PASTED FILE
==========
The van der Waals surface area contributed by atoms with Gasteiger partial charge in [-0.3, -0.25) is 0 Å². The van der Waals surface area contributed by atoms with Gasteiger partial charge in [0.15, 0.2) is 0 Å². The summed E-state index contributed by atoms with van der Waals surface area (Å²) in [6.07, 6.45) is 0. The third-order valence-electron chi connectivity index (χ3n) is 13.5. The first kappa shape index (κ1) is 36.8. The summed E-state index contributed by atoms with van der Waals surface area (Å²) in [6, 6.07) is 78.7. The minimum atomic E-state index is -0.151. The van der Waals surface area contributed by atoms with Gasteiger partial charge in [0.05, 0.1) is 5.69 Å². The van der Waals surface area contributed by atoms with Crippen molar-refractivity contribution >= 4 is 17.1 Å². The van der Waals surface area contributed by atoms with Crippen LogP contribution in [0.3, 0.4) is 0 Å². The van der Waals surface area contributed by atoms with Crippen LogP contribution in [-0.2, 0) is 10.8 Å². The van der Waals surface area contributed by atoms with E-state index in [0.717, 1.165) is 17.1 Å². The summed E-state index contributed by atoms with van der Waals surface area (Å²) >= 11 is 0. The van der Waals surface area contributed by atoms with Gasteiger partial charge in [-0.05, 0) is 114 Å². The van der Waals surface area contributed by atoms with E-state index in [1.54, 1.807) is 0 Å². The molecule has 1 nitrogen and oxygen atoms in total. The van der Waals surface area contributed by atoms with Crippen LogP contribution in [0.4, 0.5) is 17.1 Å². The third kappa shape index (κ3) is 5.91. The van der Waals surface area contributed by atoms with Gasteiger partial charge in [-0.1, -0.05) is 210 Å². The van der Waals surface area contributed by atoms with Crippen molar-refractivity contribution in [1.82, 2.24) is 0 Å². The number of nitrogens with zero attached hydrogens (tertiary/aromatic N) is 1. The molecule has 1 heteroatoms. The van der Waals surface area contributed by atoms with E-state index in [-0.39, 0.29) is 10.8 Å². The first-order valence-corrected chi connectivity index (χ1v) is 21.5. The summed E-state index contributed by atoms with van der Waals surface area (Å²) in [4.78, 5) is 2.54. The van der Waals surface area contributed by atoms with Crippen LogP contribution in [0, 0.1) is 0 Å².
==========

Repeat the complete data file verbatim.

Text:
The van der Waals surface area contributed by atoms with Gasteiger partial charge in [-0.3, -0.25) is 0 Å². The van der Waals surface area contributed by atoms with Gasteiger partial charge in [0.15, 0.2) is 0 Å². The summed E-state index contributed by atoms with van der Waals surface area (Å²) in [6.07, 6.45) is 0. The third-order valence-electron chi connectivity index (χ3n) is 13.5. The first kappa shape index (κ1) is 36.8. The summed E-state index contributed by atoms with van der Waals surface area (Å²) in [6, 6.07) is 78.7. The minimum atomic E-state index is -0.151. The van der Waals surface area contributed by atoms with Gasteiger partial charge in [0.05, 0.1) is 5.69 Å². The van der Waals surface area contributed by atoms with Crippen molar-refractivity contribution >= 4 is 17.1 Å². The van der Waals surface area contributed by atoms with Crippen LogP contribution in [0.3, 0.4) is 0 Å². The van der Waals surface area contributed by atoms with Crippen LogP contribution in [-0.2, 0) is 10.8 Å². The van der Waals surface area contributed by atoms with E-state index in [0.717, 1.165) is 17.1 Å². The summed E-state index contributed by atoms with van der Waals surface area (Å²) >= 11 is 0. The van der Waals surface area contributed by atoms with Gasteiger partial charge in [-0.05, 0) is 114 Å². The van der Waals surface area contributed by atoms with E-state index in [1.54, 1.807) is 0 Å². The molecule has 1 nitrogen and oxygen atoms in total. The van der Waals surface area contributed by atoms with Crippen LogP contribution in [0.4, 0.5) is 17.1 Å². The third kappa shape index (κ3) is 5.91. The van der Waals surface area contributed by atoms with Gasteiger partial charge in [-0.1, -0.05) is 210 Å². The van der Waals surface area contributed by atoms with Crippen molar-refractivity contribution in [1.82, 2.24) is 0 Å². The number of nitrogens with zero attached hydrogens (tertiary/aromatic N) is 1. The molecule has 1 heteroatoms. The van der Waals surface area contributed by atoms with E-state index in [-0.39, 0.29) is 10.8 Å². The first-order valence-corrected chi connectivity index (χ1v) is 21.5. The summed E-state index contributed by atoms with van der Waals surface area (Å²) in [4.78, 5) is 2.54. The van der Waals surface area contributed by atoms with Crippen LogP contribution in [0, 0.1) is 0 Å².